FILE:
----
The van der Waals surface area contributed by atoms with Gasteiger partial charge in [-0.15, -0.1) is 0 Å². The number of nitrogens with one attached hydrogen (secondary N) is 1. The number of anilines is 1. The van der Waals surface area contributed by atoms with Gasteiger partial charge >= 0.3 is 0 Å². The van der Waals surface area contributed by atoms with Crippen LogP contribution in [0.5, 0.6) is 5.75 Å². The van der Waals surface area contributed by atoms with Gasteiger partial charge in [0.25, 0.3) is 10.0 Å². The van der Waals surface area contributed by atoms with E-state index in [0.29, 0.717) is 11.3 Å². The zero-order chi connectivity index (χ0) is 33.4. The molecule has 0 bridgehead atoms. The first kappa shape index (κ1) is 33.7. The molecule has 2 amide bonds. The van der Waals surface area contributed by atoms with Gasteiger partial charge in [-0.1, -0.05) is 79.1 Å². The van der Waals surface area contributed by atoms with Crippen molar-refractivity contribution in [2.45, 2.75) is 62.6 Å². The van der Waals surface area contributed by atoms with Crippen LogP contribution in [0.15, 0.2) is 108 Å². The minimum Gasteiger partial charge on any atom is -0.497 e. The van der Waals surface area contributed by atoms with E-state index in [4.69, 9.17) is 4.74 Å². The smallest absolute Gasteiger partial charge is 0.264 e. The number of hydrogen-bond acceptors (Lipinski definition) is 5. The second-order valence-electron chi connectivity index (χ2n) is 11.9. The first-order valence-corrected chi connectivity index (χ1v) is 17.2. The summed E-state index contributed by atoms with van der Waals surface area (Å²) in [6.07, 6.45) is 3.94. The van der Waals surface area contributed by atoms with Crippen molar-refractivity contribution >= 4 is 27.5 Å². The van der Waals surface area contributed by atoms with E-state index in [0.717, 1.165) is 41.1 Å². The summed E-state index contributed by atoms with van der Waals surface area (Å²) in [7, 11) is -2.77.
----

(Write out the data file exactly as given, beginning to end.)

The van der Waals surface area contributed by atoms with Gasteiger partial charge in [-0.15, -0.1) is 0 Å². The number of nitrogens with one attached hydrogen (secondary N) is 1. The number of anilines is 1. The van der Waals surface area contributed by atoms with Gasteiger partial charge >= 0.3 is 0 Å². The van der Waals surface area contributed by atoms with Crippen LogP contribution in [0.5, 0.6) is 5.75 Å². The van der Waals surface area contributed by atoms with Gasteiger partial charge in [0.25, 0.3) is 10.0 Å². The van der Waals surface area contributed by atoms with E-state index in [0.29, 0.717) is 11.3 Å². The zero-order chi connectivity index (χ0) is 33.4. The molecule has 0 bridgehead atoms. The first kappa shape index (κ1) is 33.7. The molecule has 2 amide bonds. The van der Waals surface area contributed by atoms with Gasteiger partial charge in [-0.1, -0.05) is 79.1 Å². The van der Waals surface area contributed by atoms with Crippen molar-refractivity contribution in [2.45, 2.75) is 62.6 Å². The van der Waals surface area contributed by atoms with Crippen LogP contribution in [0.15, 0.2) is 108 Å². The minimum Gasteiger partial charge on any atom is -0.497 e. The van der Waals surface area contributed by atoms with E-state index in [4.69, 9.17) is 4.74 Å². The smallest absolute Gasteiger partial charge is 0.264 e. The number of hydrogen-bond acceptors (Lipinski definition) is 5. The second-order valence-electron chi connectivity index (χ2n) is 11.9. The first-order valence-corrected chi connectivity index (χ1v) is 17.2. The summed E-state index contributed by atoms with van der Waals surface area (Å²) in [6.07, 6.45) is 3.94. The van der Waals surface area contributed by atoms with Crippen molar-refractivity contribution >= 4 is 27.5 Å². The van der Waals surface area contributed by atoms with E-state index in [0.717, 1.165) is 41.1 Å². The summed E-state index contributed by atoms with van der Waals surface area (Å²) in [7, 11) is -2.77.